Interpreting the Chart

Here’s the complete chart that we looked at previously –

Interpreting the Chart

It’s actually of Abercrombie & Fitch, the ANF symbol. One of the most important aspects of the cloud chart is the interaction between the price and the clouds, specifically the cloud edges. Even though it might seem to be the price making its own target, as the clouds are moved forward in time, the price often interacts with the cloud edges, running along the edge or rebounding off it. Just look at how the price seems to change its path whenever it gets to the cloud edges. Sometimes it’s as little as a hesitation, a stutter, when it touches, and other times the cloud has a bigger effect.

For example, in the middle the price reaches the top of a red down-trend cloud, and immediately sets back down. On the right side,the price drops through a blue bullish cloud and then stops dropping when it reaches the lower red edge. Prices can react to the edges whether they approach them from the inside or the outside of the cloud.

In the same way as the previous charting methods, the cloud chart gives a direct way of telling if you are in an up-trend or a down-trend. If the price is above the cloud, it is bullish, and below the cloud it is bearish. Of course, the price can also be inside the cloud, and in that case you take your cue from how the price entered the cloud. If it drops in from above, which would normally be a bullish blue cloud, the trend is still bullish, and if the price comes in from below it is bearish. But as you would probably expect, prices inside the cloud can also indicate uncertainty and the possibility of a change.

The most significant cloud line for this is the Cloud Span B, the slower 52 period line which is coloured red. When the price crosses this, it can indicate a change of direction.

There are no specific rules about the meaning of the thickness of the cloud, but the cloud is thicker when the price is changing most rapidly. When the cloud gets thinner, it can indicate that a change of direction in the trend is coming.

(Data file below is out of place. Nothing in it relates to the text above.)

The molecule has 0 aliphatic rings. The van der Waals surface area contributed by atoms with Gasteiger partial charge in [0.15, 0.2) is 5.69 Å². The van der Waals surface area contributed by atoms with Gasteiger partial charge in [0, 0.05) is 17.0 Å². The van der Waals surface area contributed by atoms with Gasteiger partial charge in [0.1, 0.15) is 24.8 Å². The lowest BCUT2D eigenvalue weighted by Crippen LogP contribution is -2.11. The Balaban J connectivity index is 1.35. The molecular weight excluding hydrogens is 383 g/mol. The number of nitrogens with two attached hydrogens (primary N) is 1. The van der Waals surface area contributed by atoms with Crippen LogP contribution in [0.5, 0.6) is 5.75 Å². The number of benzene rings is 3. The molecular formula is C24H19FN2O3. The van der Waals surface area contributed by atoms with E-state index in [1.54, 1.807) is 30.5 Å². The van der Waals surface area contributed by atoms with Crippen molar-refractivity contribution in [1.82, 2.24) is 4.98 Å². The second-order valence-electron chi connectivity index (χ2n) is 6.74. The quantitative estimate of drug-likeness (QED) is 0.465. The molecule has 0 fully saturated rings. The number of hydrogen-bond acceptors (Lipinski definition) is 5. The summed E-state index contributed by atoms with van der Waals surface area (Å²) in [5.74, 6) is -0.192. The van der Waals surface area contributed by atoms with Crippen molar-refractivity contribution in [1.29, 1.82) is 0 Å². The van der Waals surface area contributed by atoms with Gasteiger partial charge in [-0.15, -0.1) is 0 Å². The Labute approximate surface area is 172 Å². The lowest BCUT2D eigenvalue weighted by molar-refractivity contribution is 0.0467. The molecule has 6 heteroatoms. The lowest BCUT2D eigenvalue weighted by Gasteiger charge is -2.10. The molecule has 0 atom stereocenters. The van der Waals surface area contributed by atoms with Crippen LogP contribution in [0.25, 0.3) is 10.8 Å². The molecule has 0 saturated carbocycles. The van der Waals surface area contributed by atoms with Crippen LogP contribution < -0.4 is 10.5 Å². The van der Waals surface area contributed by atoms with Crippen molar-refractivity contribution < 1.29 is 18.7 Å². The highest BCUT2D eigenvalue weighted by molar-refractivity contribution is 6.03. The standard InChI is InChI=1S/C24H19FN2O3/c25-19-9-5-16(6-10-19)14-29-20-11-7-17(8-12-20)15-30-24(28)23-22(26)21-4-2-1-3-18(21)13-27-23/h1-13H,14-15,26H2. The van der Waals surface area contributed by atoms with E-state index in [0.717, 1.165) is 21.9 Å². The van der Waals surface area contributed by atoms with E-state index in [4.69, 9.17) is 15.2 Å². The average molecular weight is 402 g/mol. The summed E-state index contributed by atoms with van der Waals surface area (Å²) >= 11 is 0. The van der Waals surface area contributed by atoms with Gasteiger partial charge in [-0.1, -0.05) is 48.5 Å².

Confirmation of a change in direction is usually given by the Lagging Line crossing the cloud. Almost inevitably, this happens after the price has crossed, because it is lagging, and it just shows that the movement is continuing, effectively confirming it. As the Lagging Line is only drawn later, when the price movement is apparent, this is a retrospective confirmation.

This may leave you looking for the price to cross the cloud to get a trading signal. This certainly can give a signal, but is more inclined to be early, and possibly a false signal. As with all trading, it’s a matter of interpretation, your trading style, and seeing what works best with your trading system.

Whether you choose the price or the lagging line crossing, you should find that both edges of the cloud are significant crossings. The edges of the cloud will tend to act as support and resistance levels. You should also look at candlestick signals when interpreting the cloud chart. They can provide confirmation of what the chart is telling you, and give you a timing signal for action.

Because the cloud lines are projected forward by 26 time intervals, it’s possible to see what to expect. In effect, it gives you thinking time before any events are revealed. While it cannot directly control what happens, there is a sense in which you need not be surprised by future outcomes. You can see where the price needs to be in order for a trend to continue, and this can help you with taking a view of the future.